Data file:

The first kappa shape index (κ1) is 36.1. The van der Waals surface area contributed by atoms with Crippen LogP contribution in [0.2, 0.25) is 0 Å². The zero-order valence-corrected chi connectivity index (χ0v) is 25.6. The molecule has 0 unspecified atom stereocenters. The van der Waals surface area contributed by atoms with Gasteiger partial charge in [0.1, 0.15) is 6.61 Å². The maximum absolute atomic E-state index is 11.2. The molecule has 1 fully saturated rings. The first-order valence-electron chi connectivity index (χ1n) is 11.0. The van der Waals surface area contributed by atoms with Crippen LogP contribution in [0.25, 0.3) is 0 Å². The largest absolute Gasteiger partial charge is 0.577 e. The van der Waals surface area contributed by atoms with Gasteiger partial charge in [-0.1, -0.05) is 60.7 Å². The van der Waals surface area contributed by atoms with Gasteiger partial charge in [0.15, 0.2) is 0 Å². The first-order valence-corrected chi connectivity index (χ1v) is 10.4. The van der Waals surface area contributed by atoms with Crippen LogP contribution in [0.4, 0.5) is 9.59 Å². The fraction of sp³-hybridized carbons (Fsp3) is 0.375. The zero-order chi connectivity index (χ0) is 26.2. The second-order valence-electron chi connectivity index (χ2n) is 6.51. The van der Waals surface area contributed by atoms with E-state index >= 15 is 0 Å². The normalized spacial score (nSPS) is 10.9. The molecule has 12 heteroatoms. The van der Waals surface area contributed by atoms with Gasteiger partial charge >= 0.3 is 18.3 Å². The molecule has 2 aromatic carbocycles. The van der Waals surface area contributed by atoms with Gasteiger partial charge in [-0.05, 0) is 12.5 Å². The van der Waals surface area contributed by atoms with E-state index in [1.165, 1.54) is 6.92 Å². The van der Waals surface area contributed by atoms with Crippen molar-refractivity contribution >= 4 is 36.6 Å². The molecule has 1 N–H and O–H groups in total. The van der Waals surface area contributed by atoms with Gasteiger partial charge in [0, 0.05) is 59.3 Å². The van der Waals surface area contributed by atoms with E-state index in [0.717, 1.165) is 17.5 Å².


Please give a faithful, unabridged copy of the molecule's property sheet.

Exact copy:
The first kappa shape index (κ1) is 36.1. The van der Waals surface area contributed by atoms with Crippen LogP contribution in [0.2, 0.25) is 0 Å². The zero-order valence-corrected chi connectivity index (χ0v) is 25.6. The molecule has 0 unspecified atom stereocenters. The van der Waals surface area contributed by atoms with Gasteiger partial charge in [0.1, 0.15) is 6.61 Å². The maximum absolute atomic E-state index is 11.2. The molecule has 1 fully saturated rings. The first-order valence-electron chi connectivity index (χ1n) is 11.0. The van der Waals surface area contributed by atoms with Crippen LogP contribution in [0.25, 0.3) is 0 Å². The largest absolute Gasteiger partial charge is 0.577 e. The van der Waals surface area contributed by atoms with Gasteiger partial charge in [-0.1, -0.05) is 60.7 Å². The van der Waals surface area contributed by atoms with Gasteiger partial charge in [0.15, 0.2) is 0 Å². The first-order valence-corrected chi connectivity index (χ1v) is 10.4. The van der Waals surface area contributed by atoms with Crippen LogP contribution in [0.4, 0.5) is 9.59 Å². The fraction of sp³-hybridized carbons (Fsp3) is 0.375. The zero-order chi connectivity index (χ0) is 26.2. The second-order valence-electron chi connectivity index (χ2n) is 6.51. The van der Waals surface area contributed by atoms with E-state index >= 15 is 0 Å². The normalized spacial score (nSPS) is 10.9. The molecule has 12 heteroatoms. The van der Waals surface area contributed by atoms with Gasteiger partial charge >= 0.3 is 18.3 Å². The molecule has 2 aromatic carbocycles. The van der Waals surface area contributed by atoms with Gasteiger partial charge in [-0.05, 0) is 12.5 Å². The van der Waals surface area contributed by atoms with E-state index in [1.165, 1.54) is 6.92 Å². The van der Waals surface area contributed by atoms with Crippen molar-refractivity contribution >= 4 is 36.6 Å². The molecule has 1 N–H and O–H groups in total. The van der Waals surface area contributed by atoms with Gasteiger partial charge in [0, 0.05) is 59.3 Å². The van der Waals surface area contributed by atoms with E-state index in [0.717, 1.165) is 17.5 Å².